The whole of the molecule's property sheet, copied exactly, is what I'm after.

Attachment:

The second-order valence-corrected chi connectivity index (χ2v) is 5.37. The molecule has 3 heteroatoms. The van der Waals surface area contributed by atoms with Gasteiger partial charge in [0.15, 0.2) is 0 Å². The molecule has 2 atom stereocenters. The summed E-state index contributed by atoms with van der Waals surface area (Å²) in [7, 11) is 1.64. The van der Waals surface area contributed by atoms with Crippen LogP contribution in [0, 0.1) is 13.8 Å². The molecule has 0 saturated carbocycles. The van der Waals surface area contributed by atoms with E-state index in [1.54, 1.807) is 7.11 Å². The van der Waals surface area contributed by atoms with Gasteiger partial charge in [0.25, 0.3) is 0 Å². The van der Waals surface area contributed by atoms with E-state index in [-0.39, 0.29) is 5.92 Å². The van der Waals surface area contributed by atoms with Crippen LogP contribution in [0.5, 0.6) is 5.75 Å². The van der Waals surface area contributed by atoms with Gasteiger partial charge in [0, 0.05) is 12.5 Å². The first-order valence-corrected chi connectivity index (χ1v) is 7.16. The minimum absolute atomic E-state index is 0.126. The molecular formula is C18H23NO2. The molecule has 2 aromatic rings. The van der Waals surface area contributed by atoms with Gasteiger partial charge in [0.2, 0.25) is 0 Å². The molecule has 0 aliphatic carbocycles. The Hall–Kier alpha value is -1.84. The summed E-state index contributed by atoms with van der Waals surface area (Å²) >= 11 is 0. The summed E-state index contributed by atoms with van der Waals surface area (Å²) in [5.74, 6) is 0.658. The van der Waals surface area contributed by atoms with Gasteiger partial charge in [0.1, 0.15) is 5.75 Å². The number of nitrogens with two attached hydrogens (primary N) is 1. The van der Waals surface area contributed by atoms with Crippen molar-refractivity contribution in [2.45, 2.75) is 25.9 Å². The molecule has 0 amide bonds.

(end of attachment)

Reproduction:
The second-order valence-corrected chi connectivity index (χ2v) is 5.37. The molecule has 3 heteroatoms. The van der Waals surface area contributed by atoms with Gasteiger partial charge in [0.15, 0.2) is 0 Å². The molecule has 2 atom stereocenters. The summed E-state index contributed by atoms with van der Waals surface area (Å²) in [7, 11) is 1.64. The van der Waals surface area contributed by atoms with Crippen LogP contribution in [0, 0.1) is 13.8 Å². The molecule has 0 saturated carbocycles. The van der Waals surface area contributed by atoms with E-state index in [1.54, 1.807) is 7.11 Å². The van der Waals surface area contributed by atoms with Gasteiger partial charge in [0.25, 0.3) is 0 Å². The van der Waals surface area contributed by atoms with E-state index in [-0.39, 0.29) is 5.92 Å². The van der Waals surface area contributed by atoms with Crippen LogP contribution in [0.5, 0.6) is 5.75 Å². The van der Waals surface area contributed by atoms with Gasteiger partial charge in [0, 0.05) is 12.5 Å². The first-order valence-corrected chi connectivity index (χ1v) is 7.16. The minimum absolute atomic E-state index is 0.126. The molecular formula is C18H23NO2. The molecule has 2 aromatic rings. The van der Waals surface area contributed by atoms with Gasteiger partial charge in [0.2, 0.25) is 0 Å². The molecule has 0 aliphatic carbocycles. The Hall–Kier alpha value is -1.84. The summed E-state index contributed by atoms with van der Waals surface area (Å²) >= 11 is 0. The summed E-state index contributed by atoms with van der Waals surface area (Å²) in [5.74, 6) is 0.658. The van der Waals surface area contributed by atoms with Gasteiger partial charge in [0.1, 0.15) is 5.75 Å². The number of nitrogens with two attached hydrogens (primary N) is 1. The van der Waals surface area contributed by atoms with Crippen molar-refractivity contribution in [2.45, 2.75) is 25.9 Å². The molecule has 0 amide bonds.